“There’s lots of creativity in California: The lifestyle is a bit more gentle, the cost of living is less expensive [than New York] and the manufacturers in the state have a great track record of working with young designers,” said D&A co-founder Barbara Kramer.

The region’s ability to produce high-quality goods quickly and cost-effectively gives makers from the state a leg up on the competition, many in the industry believe, especially when dealing with hefty demands from department stores.

“The denim resources are actually a great example of the importance of California resources,” said Denise Lawson-Curry, Macy’s West’s vice president and divisional merchandising manager of bridge, contemporary and status sportswear. “While most resources might purchase denim from Italy, production and fit are all done in California. This way, the fit and details can be monitored and adjusted immediately if needed. Then they can be in our stores the next day.”

Stores halfway across the country also appreciate the receptivity of California sales reps in replenishing goods. Barely open three months, Standard in suburban Kansas City, Kan., routinely sells out of its California lines. Owners Matt and Emily Baldwin devote 65 percent of the store’s inventory to Golden State brands such as Blue Cult, Tiffany Alana, Juicy Couture, Trina Turk, James Perse and Joie.

“My reps in general are great to work with and take good care of me — even though I’m out here,” said Emily Baldwin, who expects to pull in $1 million in first-year sales.

Erica Thomas, owner of the Erica Dee boutique in Corona del Mar, Calif., whose sales last year more than doubled to $1.5 million since opening in 2001, said she appreciates California designers because “they know the marketplace and quickly refill orders if I sell out.”

That turnaround helps since “sold out” is a common phrase heard among area boutiques when they seize on a trend. Thomas, who relies on California designers such as Citizens of Humanity and Juicy Couture for 60 percent of her inventory, said the 500-piece T-shirt order she receives from red-hot C&C California flies off the shelves in one week.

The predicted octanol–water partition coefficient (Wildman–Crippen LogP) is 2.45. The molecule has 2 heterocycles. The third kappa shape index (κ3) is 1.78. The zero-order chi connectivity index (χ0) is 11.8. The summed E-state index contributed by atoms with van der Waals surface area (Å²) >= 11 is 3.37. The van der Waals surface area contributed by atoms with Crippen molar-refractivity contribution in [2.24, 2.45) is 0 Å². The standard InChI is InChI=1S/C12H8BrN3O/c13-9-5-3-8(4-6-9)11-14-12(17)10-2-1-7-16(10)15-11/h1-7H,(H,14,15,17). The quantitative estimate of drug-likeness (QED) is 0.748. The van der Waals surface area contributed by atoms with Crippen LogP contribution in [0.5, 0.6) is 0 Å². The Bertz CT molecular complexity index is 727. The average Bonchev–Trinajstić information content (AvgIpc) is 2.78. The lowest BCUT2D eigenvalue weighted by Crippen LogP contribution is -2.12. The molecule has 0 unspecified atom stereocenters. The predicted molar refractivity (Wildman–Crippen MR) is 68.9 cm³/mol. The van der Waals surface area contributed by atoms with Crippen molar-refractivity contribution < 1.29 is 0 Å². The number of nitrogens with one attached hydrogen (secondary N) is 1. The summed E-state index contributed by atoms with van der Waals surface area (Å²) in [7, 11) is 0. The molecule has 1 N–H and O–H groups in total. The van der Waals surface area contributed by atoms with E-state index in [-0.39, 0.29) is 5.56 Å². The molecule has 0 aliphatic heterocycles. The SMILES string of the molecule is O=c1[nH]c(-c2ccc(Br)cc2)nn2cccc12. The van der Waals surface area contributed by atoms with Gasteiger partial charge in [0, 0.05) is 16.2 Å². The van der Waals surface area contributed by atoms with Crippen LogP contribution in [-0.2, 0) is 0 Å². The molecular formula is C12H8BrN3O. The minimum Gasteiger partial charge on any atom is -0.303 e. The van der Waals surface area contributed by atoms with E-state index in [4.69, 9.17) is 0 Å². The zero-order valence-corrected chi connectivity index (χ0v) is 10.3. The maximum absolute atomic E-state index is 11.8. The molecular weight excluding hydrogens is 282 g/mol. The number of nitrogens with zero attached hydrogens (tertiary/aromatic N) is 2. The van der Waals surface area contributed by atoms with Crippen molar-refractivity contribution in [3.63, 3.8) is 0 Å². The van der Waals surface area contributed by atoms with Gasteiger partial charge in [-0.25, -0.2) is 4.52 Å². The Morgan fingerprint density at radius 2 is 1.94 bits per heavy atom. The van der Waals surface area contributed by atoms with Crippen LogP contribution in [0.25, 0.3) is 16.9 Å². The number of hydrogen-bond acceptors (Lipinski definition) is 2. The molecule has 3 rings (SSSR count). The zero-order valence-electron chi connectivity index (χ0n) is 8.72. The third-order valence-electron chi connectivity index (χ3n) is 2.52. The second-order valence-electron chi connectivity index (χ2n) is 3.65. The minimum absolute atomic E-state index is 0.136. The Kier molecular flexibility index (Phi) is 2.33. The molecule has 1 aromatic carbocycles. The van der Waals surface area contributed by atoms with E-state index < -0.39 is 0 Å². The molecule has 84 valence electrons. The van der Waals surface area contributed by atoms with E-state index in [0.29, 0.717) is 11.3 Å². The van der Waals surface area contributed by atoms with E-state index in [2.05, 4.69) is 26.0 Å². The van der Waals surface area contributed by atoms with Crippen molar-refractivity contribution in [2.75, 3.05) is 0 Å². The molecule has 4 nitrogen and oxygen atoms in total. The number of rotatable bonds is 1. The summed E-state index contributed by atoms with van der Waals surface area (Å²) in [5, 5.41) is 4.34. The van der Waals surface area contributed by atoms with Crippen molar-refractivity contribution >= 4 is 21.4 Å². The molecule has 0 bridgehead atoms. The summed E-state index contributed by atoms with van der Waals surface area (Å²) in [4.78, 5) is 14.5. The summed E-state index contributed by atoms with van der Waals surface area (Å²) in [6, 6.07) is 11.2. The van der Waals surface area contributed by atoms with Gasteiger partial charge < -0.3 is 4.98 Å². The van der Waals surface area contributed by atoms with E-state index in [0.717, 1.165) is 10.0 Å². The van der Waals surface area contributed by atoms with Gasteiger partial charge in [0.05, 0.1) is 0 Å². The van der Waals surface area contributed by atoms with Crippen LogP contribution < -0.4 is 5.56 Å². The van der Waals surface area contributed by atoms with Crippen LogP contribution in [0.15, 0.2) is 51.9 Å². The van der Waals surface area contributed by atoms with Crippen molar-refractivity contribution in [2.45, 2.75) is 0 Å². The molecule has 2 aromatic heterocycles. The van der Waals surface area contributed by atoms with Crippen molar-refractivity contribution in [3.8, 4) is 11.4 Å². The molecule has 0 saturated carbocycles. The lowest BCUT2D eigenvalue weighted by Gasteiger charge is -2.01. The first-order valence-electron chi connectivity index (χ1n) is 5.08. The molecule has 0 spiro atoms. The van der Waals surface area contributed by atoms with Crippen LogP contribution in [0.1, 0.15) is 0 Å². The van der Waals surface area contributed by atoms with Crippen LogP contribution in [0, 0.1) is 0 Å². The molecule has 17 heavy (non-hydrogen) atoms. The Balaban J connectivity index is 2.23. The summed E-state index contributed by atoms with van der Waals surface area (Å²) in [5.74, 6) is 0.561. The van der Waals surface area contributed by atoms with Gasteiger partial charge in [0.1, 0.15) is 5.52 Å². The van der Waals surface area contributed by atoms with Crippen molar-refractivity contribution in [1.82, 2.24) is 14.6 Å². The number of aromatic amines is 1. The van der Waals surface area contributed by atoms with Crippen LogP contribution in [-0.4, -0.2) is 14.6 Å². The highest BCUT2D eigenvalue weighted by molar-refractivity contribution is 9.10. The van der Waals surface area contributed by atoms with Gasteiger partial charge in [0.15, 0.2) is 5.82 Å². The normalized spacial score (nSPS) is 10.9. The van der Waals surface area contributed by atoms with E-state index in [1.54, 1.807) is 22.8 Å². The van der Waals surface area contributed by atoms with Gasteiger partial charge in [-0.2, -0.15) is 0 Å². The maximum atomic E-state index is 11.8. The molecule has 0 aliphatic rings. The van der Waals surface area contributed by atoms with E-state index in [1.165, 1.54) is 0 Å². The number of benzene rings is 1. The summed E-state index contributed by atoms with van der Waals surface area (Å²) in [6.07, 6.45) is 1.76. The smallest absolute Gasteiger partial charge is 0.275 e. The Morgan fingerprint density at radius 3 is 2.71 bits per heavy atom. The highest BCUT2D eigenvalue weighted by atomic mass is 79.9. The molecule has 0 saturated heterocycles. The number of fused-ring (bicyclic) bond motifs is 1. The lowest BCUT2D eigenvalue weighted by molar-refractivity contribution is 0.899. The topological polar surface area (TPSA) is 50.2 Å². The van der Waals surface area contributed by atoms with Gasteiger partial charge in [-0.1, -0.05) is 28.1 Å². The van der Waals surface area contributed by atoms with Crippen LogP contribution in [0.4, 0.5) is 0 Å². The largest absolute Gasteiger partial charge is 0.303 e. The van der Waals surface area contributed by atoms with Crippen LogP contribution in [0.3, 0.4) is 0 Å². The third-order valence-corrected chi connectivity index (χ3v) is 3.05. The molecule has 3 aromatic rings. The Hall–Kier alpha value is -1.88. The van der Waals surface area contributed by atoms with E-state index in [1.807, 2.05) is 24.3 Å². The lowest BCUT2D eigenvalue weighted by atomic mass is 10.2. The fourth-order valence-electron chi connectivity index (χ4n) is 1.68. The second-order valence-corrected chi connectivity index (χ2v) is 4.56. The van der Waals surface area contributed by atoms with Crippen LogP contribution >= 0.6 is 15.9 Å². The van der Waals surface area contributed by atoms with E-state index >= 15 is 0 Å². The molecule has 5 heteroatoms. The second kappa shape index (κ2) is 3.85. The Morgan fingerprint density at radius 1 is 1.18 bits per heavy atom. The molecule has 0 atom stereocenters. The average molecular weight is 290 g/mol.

At Macy’s West, the San Francisco-based division of Federated Department Stores Inc., the contemporary department called Impulse was added seven years ago when the retailer saw the category take hold beyond specialty boutiques. Today, Impulse is in about a third of its 144 doors. L.A. lines such as Seven, True Meaning, Frankie B., Single and Joe’s Jeans all have a presence in the brightly painted department.

“The business has grown tenfold in the past seven years, and we have yet to reach our potential,” Macy’s Lawson-Curry said.

Once considered a no-no, there is now growing importance placed on having a presence in department stores, according to Trish Moreno, owner of consulting firm Trendsyndicate. “It legitimizes the business,” she said. “L.A. designers want global recognition and growth, and part of that is getting into the majors.”

Just how quickly companies want to grow their business is a study in contrasts.

There’s the heavily exposed Von Dutch, which has a licensing deal with juniors retailer Gadzooks and is rolling out new stores to show its popular trucker hats. Then, there are the lines, such as Development and Burning Torch, slowly building their presence without the hype.

Burning Torch owner Karyn Craven began her business selling unique, recycled vintage wares about three years ago, and now focuses on vintage-styled garments. “We’re just a quiet resource in California,” said Craven, who doubled the business to $6 million in sales last year and is expected to hit $8 million in 2004.

Joie co-owner Sean Barron, who sells to 500 doors in the United States, including Bloomingdale’s, Barneys New York, Tracey Ross and Planet Blue, also takes this perspective and doesn’t want to add any more accounts here. Instead, she’s looking to grow by expanding her fledgling base in Europe. “We don’t want to cannibalize sales, we just want to work with the same customers and become more important to them by selling them more items.”